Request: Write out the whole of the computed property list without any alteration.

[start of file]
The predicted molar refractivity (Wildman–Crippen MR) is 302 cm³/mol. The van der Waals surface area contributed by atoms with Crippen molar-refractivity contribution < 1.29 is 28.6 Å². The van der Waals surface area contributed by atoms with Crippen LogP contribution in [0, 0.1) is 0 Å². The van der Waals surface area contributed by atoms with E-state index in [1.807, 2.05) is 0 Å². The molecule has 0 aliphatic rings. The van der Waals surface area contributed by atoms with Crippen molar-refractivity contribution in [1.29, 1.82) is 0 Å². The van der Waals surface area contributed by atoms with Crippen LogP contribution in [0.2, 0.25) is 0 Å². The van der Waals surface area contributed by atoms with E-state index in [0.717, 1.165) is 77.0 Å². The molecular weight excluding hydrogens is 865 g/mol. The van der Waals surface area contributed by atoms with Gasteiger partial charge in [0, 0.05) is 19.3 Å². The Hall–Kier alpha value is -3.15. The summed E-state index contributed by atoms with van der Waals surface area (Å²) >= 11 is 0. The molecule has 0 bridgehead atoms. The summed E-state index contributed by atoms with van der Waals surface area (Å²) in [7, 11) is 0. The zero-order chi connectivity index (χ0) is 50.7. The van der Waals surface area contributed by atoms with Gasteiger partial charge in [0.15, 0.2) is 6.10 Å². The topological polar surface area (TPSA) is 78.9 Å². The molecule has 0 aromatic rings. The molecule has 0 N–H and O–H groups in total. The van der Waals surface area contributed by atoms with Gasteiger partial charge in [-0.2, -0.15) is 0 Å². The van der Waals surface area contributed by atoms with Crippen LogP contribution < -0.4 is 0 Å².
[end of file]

The predicted molar refractivity (Wildman–Crippen MR) is 302 cm³/mol. The van der Waals surface area contributed by atoms with Crippen molar-refractivity contribution < 1.29 is 28.6 Å². The van der Waals surface area contributed by atoms with Crippen LogP contribution in [0, 0.1) is 0 Å². The van der Waals surface area contributed by atoms with E-state index in [1.807, 2.05) is 0 Å². The molecule has 0 aliphatic rings. The van der Waals surface area contributed by atoms with Crippen molar-refractivity contribution in [1.29, 1.82) is 0 Å². The van der Waals surface area contributed by atoms with Crippen LogP contribution in [0.2, 0.25) is 0 Å². The van der Waals surface area contributed by atoms with E-state index in [0.717, 1.165) is 77.0 Å². The molecular weight excluding hydrogens is 865 g/mol. The van der Waals surface area contributed by atoms with Gasteiger partial charge in [0, 0.05) is 19.3 Å². The Hall–Kier alpha value is -3.15. The summed E-state index contributed by atoms with van der Waals surface area (Å²) >= 11 is 0. The molecule has 0 bridgehead atoms. The summed E-state index contributed by atoms with van der Waals surface area (Å²) in [7, 11) is 0. The zero-order chi connectivity index (χ0) is 50.7. The van der Waals surface area contributed by atoms with Gasteiger partial charge in [0.15, 0.2) is 6.10 Å². The topological polar surface area (TPSA) is 78.9 Å². The molecule has 0 aromatic rings. The molecule has 0 N–H and O–H groups in total. The van der Waals surface area contributed by atoms with Gasteiger partial charge in [-0.2, -0.15) is 0 Å². The van der Waals surface area contributed by atoms with Crippen LogP contribution < -0.4 is 0 Å².